1. Ofcom is belatedly asking Openreach to allow other companies to use Openreach’s telegraph poles and ducts to lay fibre that competes with BT.  As part of this Ofcom is asking Openreach to produce a database of where and in what condition the ducts and poles are in.  Superficially this might be helpful to us in the Connect8 area as it is impossible to buy modern services here over BT’s clapped out wires.  So if you are prepared to pay then it might now be possible to get some fibre over the last mile or two or three.  Also we know that BT doesn’t know the state or even precise location of many local wires, ducts etc. It might make things more amenable to people like Gigaclear. As Ofcom says ‘Inevitably, this kind of investment is most viable in denser urban areas and other places with strong demand for new services. ‘  this could be useful for people with deep pockets or businesses who aren’t reached by the plans BT and OCC are drawing up which should bring fibre cabinets nearer to us, from which we could ten run services.
  2. Service standards for Openreach – many local people suffer very poor line quality and basic DSL performance.  Introducing service standards might help this, tied in with delivering 10Mb/s as a new universal services.  Locally services are around 0.5Mb/s to 2Mb/s in part because the kit is knackered and the distances too long.  so improved service standards should help.  As OFCOM say ‘we will seek to ensure that, if things do go wrong, consumers and small businesses receive automatic compensation for any loss of or reduction in service. This will provide a significant incentive for providers to improve service and fix faults quickly.’ The plans being drawn up by Openreach and the County Council should improve this but not for everyone.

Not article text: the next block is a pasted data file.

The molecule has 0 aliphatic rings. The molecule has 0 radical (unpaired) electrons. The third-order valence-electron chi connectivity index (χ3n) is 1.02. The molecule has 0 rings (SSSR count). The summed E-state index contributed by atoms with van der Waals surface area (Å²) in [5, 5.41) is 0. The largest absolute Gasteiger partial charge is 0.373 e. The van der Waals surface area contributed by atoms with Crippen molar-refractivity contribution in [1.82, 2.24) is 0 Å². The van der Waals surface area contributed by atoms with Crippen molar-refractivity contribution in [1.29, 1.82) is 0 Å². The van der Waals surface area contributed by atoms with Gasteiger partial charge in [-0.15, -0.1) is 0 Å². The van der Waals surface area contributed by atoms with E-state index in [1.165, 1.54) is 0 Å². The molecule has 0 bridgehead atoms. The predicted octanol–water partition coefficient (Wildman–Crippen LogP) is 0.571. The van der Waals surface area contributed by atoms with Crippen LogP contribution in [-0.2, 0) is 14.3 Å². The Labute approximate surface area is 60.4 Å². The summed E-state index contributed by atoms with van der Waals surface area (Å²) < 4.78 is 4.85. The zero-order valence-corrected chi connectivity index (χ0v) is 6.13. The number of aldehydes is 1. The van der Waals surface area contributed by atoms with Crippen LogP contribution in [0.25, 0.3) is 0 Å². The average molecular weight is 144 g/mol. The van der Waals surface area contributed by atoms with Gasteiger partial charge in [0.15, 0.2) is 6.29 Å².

3. OFCOM draw attention to a review I hadn’t heard of that will be of interest locally ‘our review of the small market where local loop unbundling of BT’s copper cables
    is not economically viable and superfast broadband is not yet available – the
    Wholesale Broadband Access Market Review; ‘ Basically this is for exchanges like Turville where you are stuck with BT – I shall put a submission in on this.

Much of the media coverage will be on OFCOM not separating out BT and Openreach – I am relaxed about this – it would have led to years of court battles and wouldn’t have helped us an inch.  We just carry on working with Village Networks on their proposal for a radio based local solution and also with OCC and BT on their plans for subsidised VDSL locally.

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Evidence to and briefing for Select Committee on Connect8

To prepare for the Select Committee’s visit I wrote a briefing paper on the background to our local situation and what we were up to with Connect8.  It’s a useful backgrounder for anyone interested in what we are up to as of early February 2016.  You can see it here.